Bob Dylan (1941–)
Born Robert Allen Zimmerman, Bob Dylan has been a major folk music figure for five decades. Some consider him to be the central figure of the folk movement in the 1960s. Influenced by the music of Woody Guthrie, his songs, such as “Blowin' in the Wind” (1962) and “The Times They Are a-Changin'” (1963), became anthems of the anti-war and civil rights movements. His latest studio album,
Dylan's onstage instrumentation includes a guitar, keyboard, and harmonica. His backup band is a constant changing lineup and he has toured steadily since the late 1980s. He has performed with other major artists, such as Joan Baéz, Paul Simon, Eric Clapton, Tom Petty, Bruce Springs-teen, Jack White, The Band, Mark Knopfler, and the Foo Fighters. His songwriting remains his highest accomplishment, incorporating politics, social commentary, philosophy, and literary influences. Jimi Hendrix covered “All Along the Watchtower,” making it a new rock classic.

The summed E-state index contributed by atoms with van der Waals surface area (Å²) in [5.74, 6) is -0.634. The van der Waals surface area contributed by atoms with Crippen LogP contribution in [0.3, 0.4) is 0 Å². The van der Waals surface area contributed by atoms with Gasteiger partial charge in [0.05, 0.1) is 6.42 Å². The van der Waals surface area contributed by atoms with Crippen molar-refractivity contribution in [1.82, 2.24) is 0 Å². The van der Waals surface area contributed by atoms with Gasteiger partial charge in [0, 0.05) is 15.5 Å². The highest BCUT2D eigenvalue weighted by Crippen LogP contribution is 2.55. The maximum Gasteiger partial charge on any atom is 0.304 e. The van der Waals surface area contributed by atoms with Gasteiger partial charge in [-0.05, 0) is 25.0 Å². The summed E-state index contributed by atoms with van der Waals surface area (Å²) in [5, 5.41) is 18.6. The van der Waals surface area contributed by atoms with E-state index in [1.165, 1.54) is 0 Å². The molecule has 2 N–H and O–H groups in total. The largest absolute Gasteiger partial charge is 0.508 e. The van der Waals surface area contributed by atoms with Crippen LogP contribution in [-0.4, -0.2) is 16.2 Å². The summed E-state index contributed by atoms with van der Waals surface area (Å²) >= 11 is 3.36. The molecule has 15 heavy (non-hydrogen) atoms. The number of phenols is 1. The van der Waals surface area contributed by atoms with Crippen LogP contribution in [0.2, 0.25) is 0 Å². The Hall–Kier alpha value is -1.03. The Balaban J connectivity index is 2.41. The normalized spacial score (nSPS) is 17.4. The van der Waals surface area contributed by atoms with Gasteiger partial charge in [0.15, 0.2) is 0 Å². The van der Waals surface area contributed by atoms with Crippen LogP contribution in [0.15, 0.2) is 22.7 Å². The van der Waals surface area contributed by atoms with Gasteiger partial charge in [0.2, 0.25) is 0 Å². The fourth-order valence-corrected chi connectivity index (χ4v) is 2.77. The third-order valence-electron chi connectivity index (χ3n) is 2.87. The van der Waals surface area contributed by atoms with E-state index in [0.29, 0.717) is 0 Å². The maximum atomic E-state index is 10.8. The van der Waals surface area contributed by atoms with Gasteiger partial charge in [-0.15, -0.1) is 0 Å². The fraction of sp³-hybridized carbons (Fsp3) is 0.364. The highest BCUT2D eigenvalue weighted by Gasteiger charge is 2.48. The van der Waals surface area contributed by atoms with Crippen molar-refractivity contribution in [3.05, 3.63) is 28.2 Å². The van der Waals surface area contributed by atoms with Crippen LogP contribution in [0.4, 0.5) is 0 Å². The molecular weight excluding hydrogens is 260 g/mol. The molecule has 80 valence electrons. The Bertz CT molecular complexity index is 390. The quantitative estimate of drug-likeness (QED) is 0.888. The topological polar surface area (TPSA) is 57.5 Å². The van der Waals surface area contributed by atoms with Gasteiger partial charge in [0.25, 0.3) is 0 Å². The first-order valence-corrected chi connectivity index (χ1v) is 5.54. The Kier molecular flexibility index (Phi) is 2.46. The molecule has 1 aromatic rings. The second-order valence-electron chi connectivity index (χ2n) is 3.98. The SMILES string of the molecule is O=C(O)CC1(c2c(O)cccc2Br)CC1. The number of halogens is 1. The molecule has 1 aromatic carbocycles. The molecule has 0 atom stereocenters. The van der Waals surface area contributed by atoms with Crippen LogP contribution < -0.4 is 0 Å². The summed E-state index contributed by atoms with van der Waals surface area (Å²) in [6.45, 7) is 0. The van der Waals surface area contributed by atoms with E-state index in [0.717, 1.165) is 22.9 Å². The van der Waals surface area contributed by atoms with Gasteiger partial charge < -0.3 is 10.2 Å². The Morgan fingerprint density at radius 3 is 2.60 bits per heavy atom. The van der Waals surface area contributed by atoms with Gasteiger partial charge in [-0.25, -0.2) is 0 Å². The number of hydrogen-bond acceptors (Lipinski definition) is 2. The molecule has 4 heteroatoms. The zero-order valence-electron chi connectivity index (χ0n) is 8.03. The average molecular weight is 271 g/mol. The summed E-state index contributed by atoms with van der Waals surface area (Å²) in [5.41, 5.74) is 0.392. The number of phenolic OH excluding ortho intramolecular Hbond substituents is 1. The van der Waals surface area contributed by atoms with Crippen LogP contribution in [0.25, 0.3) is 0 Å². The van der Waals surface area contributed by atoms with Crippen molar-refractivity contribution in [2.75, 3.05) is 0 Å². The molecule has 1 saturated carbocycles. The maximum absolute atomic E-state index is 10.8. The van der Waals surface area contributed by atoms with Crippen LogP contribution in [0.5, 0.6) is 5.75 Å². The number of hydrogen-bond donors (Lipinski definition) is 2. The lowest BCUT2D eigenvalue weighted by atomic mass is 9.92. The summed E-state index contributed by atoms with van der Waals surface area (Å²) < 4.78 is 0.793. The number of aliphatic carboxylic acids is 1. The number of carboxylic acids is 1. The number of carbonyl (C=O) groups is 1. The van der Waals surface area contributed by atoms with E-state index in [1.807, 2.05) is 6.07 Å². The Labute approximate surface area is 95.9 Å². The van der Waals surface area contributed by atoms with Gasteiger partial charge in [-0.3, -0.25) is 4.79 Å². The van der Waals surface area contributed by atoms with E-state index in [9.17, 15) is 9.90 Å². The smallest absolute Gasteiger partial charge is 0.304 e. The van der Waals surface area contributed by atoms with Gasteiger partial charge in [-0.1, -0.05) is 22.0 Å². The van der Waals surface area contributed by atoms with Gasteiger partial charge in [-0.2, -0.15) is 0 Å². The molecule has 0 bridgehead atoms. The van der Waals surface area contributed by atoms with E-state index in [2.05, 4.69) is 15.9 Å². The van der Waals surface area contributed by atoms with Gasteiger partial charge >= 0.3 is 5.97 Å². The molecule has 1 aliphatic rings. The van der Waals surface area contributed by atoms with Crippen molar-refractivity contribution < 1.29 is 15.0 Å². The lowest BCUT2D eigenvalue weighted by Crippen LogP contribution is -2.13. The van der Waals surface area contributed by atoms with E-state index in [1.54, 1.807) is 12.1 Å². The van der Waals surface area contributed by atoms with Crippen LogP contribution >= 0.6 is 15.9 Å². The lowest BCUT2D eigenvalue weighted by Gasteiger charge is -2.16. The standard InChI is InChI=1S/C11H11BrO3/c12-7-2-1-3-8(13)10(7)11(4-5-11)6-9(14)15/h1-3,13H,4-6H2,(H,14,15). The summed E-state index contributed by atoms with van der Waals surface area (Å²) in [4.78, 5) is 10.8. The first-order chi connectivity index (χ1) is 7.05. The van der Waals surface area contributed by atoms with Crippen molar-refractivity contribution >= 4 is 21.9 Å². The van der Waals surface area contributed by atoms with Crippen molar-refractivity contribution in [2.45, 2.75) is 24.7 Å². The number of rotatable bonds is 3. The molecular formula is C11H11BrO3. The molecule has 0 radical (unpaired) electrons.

Dylan has explored many traditions of American song, from folk and country/blues to rock-and-roll and rockabilly, to Celtic balladry, jazz, swing, gospel and Broadway. With more than forty-four years of recording archives, Bob Dylan keeps making and performing great music for all generations and genres.